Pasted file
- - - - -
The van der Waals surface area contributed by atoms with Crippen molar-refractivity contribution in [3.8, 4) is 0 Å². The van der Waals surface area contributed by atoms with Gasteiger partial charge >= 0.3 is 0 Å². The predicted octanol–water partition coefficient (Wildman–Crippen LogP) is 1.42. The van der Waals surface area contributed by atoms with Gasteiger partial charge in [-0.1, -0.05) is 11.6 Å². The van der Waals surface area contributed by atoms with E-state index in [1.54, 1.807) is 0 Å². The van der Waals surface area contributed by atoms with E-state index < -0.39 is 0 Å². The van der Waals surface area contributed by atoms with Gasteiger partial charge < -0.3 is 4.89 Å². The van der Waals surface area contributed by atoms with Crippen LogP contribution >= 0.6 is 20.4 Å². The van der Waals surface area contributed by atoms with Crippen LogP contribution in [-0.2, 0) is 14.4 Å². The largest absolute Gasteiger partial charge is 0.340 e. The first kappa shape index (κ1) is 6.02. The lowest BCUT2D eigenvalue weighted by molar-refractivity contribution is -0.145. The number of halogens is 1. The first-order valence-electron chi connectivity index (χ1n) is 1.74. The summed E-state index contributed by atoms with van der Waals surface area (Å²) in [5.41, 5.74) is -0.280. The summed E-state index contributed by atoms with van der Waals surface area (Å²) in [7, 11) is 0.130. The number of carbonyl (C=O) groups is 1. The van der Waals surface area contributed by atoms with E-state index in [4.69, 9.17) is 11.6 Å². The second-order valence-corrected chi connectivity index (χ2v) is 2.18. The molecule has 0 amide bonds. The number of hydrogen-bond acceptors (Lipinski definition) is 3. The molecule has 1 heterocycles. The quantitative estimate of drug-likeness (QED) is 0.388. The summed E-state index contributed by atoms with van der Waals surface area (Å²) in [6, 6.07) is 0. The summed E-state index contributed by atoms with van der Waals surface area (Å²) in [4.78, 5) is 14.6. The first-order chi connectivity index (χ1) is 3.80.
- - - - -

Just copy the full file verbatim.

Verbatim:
The van der Waals surface area contributed by atoms with Crippen molar-refractivity contribution in [3.8, 4) is 0 Å². The van der Waals surface area contributed by atoms with Gasteiger partial charge >= 0.3 is 0 Å². The predicted octanol–water partition coefficient (Wildman–Crippen LogP) is 1.42. The van der Waals surface area contributed by atoms with Gasteiger partial charge in [-0.1, -0.05) is 11.6 Å². The van der Waals surface area contributed by atoms with E-state index in [1.54, 1.807) is 0 Å². The van der Waals surface area contributed by atoms with E-state index < -0.39 is 0 Å². The van der Waals surface area contributed by atoms with Gasteiger partial charge < -0.3 is 4.89 Å². The van der Waals surface area contributed by atoms with Crippen LogP contribution >= 0.6 is 20.4 Å². The van der Waals surface area contributed by atoms with Crippen LogP contribution in [-0.2, 0) is 14.4 Å². The largest absolute Gasteiger partial charge is 0.340 e. The first kappa shape index (κ1) is 6.02. The lowest BCUT2D eigenvalue weighted by molar-refractivity contribution is -0.145. The number of halogens is 1. The first-order valence-electron chi connectivity index (χ1n) is 1.74. The summed E-state index contributed by atoms with van der Waals surface area (Å²) in [5.41, 5.74) is -0.280. The summed E-state index contributed by atoms with van der Waals surface area (Å²) in [7, 11) is 0.130. The number of carbonyl (C=O) groups is 1. The van der Waals surface area contributed by atoms with E-state index in [4.69, 9.17) is 11.6 Å². The second-order valence-corrected chi connectivity index (χ2v) is 2.18. The molecule has 0 amide bonds. The number of hydrogen-bond acceptors (Lipinski definition) is 3. The molecule has 1 heterocycles. The quantitative estimate of drug-likeness (QED) is 0.388. The summed E-state index contributed by atoms with van der Waals surface area (Å²) in [6, 6.07) is 0. The summed E-state index contributed by atoms with van der Waals surface area (Å²) in [4.78, 5) is 14.6. The first-order chi connectivity index (χ1) is 3.80.